Composites, Matrix Systems, and Curing Lights
Amanda Seay, DDS, AAACD
Together, composites, matrix systems, and curing lights allow clinicians to give patients the durable, high-quality restorations they need, but there are multiple variables that can affect the longevity of the restoration. By fully understanding and considering the options for each, clinicians can choose the ones that work best together and also benefit the patient the most.
Composite resins are a popular restorative option in dentistry today. Although the effort to create the “perfect” material is ongoing, significant improvements have been made in composite resin systems.
Today’s composites have dozens of shade options, including opaque and translucent shades. The end result is the ability to create highly esthetic composite restorations that disappear within the tooth structure.
Another essential improvement is their filler particles. While composites with smaller particles have more wear, the combination of different size particles in the new nanofilled composites have low-wear properties. In addition, modern composites have significantly lower polymerization shrinkage, the ability to maintain a high polish, and improved handling properties.
Microfilled composites are translucent and very polishable, making them highly esthetic. They are most commonly used as a veneering material, acting as the last thin layer placed over a microhybrid composite.
Microhybrid composites demonstrate excellent physical characteristics with improved handling and less wear than microfilled composites. They are used for anterior and posterior restorations, and have long been considered a “universal” composite material.
Nanofilled composites offer properties similar to microhybrid composites, and have similar polish and gloss retention to microfilled composites. Nanofilled composites have demonstrated excellent strength and wear properties, have favorable handling characteristics, and are highly esthetic. Some manufacturers are now incorporating nanosized particles into their formulations, resulting in the creation of another composite category, the “nanohybrid.”
While polymerization shrinkage can be a concern with composite resins, most current microhybrid and nanohybrid composites only have a polymerization shrinkage from 2% to 3.5%. With the goal to minimize shrinkage to the greatest possible extent, some manufacturers are introducing low-shrinkage materials. With further research to find new chemistry and improve composite resin restorations, their clinical use will likely increase as well.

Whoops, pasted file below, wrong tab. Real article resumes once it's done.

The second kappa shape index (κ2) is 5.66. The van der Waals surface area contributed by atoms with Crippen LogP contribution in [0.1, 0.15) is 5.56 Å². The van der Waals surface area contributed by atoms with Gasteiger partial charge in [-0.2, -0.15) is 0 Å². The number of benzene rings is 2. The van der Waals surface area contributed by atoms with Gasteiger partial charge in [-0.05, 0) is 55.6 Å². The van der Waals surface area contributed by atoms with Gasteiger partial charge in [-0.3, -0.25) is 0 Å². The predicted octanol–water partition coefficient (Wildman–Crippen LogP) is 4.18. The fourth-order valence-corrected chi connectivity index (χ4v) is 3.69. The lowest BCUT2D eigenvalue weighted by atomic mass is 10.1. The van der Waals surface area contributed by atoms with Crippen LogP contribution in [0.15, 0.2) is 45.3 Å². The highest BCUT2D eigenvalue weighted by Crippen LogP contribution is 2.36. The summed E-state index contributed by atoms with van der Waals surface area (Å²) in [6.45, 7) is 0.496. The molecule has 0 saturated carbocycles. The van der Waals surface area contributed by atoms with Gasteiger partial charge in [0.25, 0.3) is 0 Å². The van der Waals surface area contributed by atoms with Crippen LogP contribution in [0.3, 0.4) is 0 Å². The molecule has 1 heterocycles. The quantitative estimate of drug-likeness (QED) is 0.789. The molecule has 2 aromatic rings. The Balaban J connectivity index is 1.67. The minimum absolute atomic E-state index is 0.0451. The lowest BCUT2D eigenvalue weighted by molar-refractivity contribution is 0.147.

An excellent matrix system is critical for the clinical success of a Class II composite restoration. Composite matrix bands have varying thickness, width, size, and contour, and can allow you to work more quickly and effectively.
Advanced matrix systems, which enable a more predictable Class II composite restoration, consist of a sturdy ring clamp that helps to obtain close adaptation of the matrix to the prepared tooth and provides separation between the teeth. This allows for a consistently tight proximal contact. In addition, these systems provide an anatomically correct matrix band that allows for proper emergence angles and placement of the proximal contact in the proper area of the tooth.
New-generation systems may include wedges, adjacent tooth guards, instruments, and retainer rings or clips, which hold the bands in place during the procedure and can also be used as a rubber dam clamp.
System selection depends on location within the mouth and the amount of remaining tooth structure. Circumferential matrix systems are suited for larger restorations that extend buccally or lingually beyond the line angles of a cusp. Sectional matrix systems may be preferred for smaller restorations because they offer visibility and access, reduced flash, and don’t require forced wedging. Additional features include bands that are translucent to allow use of a curing light, or those that are non-reflective and high-contrast, which is advantageous under bright light sources.
Balancing flexibility with rigidity, the technological improvements offered by today’s matrix bands enhance adaptation and predictability—the foundation for optimal results.